The move in rates is just one factor of the macro backdrop that can drive spread trends, but one that worked quite well in past cycles and therefore worth focusing on in the current recovery phase. Actually, this credit cycle was cut much shorter by unprecedented intervention from central banks and from huge fiscal support, ultimately leading to relevant differences with past experiences, outlined in this piece. Our conclusions are that these differences are probably going to soften the traditional historical relationship.
The historical link between rising bond yields and credit spreads in the recovery following a recession
Empirical evidence shows that credit spreads tend to peak at the end of recessionary periods. Credit then recovers along with rising government bond yields, as bond markets usually start to price in higher real growth rates, increasing inflationary risk, and a change in monetary policy. The table below, which covers the cycles of the past forty years in the United States, confirms that credit rallies following recessionary phases have always been associated with a substantial rise in bond yields. Furthermore, postrecession credit rallies are more vigorous and run out of steam sooner when bond yields rise sharply, as occurred in the 1980s and 1994.
Apart from empirical evidence, a negative correlation between spreads and yields in post-recessionary phases does make sense: a macro and micro recovery means improving credit metrics through increasing cash flow generation, though the best of debt reduction is usually already past at that time. Rising inflation expectations, which push yields higher, also mean better pricing power prospects for companies, and initial rate hikes by central banks usually tend not to harm equities and corporate bonds. Furthermore, spreads offer a cushion to the negative duration effects arising from an increase in bond yields. Therefore, investors still perceive corporate bonds as attractive compared to government bonds in these phases.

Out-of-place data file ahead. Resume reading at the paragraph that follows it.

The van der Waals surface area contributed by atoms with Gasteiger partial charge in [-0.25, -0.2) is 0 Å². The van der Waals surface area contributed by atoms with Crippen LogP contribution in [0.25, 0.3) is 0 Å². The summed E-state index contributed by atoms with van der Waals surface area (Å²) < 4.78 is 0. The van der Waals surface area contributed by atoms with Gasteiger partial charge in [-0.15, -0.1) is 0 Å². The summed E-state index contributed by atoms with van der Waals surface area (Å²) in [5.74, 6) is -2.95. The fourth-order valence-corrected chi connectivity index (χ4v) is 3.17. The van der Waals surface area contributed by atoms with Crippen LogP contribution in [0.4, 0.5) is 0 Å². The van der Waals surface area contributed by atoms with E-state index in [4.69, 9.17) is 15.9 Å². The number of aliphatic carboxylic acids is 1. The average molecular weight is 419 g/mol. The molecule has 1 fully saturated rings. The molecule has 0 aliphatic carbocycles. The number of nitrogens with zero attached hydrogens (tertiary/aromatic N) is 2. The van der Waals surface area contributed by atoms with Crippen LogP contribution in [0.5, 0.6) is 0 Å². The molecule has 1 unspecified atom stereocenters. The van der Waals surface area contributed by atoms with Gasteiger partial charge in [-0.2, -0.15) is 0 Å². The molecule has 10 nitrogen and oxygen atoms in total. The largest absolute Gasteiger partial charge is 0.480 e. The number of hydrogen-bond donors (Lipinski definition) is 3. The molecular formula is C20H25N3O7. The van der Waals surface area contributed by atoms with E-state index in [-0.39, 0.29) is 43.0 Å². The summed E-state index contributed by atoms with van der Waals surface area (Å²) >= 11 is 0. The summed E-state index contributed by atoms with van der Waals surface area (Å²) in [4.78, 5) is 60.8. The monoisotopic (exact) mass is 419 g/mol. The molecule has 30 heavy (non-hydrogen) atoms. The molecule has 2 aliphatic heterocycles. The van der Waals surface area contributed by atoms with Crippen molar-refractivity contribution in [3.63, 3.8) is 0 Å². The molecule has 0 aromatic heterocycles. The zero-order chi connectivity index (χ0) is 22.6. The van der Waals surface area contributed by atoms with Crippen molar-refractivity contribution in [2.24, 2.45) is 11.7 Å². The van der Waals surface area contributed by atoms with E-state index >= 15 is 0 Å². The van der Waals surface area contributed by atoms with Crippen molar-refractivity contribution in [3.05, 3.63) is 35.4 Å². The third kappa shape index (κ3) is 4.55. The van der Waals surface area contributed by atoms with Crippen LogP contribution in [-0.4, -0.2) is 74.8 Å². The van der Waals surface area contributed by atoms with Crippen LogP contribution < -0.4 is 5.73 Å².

Contrary to previous experiences the peak in corporate spread occurred much earlier than usual, roughly just one month into this short recession.
Differences with past experiences are probably going to soften the traditional historical link between spreads and yields
What about the present cycle?
Chart 1) shows the link between 10-yr Treasury yields and US BBB-rated corporate bond spreads in the very latest cycle from before the Covid-19 crisis up to the present day (ultimately a one-year span). Divergences vs previous cycles are significant not only in macro dynamics but also in market behaviour, which appears quite clearly in the chart. Hereby we summarise three main differences with the past:
Firstly, while much more severe than past GDP contractions, the 2020 recession was also quite short, actually lasting just four months from the end of February to June.
Secondly, contrary to previous experiences the peak in corporate spread occurred much earlier than usual, roughly just one month into this short recession.
Finally, rates started to normalise later than usual, as between February and November the US 10-yr yield moved sideways, within a limited range, and really started to trend higher in December following positive news on vaccines and fiscal packages. In January and so far in February, the trend has accelerated on the back of new expectations of stronger fiscal stimulus and more rapid recovery, following the democratic success at the US Senate run off elections.
Getting more deeply into the numbers, BBB spreads compressed by a remarkable 325bp move from the 465bp recessionary peak touched on March 20th to the 140bp area by end of November, while over the same period, the 10yr Treasury yield decreased slightly, from 96bps to 84bps, remaining in a trading range. The subsequent move was quite different, as spreads tightened further but to a much lower extent than in the previous phase, namely decreasing from 140bp to 122bp at this writing, actually even below pre-Covid crisis levels. Over this latest period, the corresponding move by the US Treasury was a meaningful increase, as 10yr yield rose by more than 40 bps.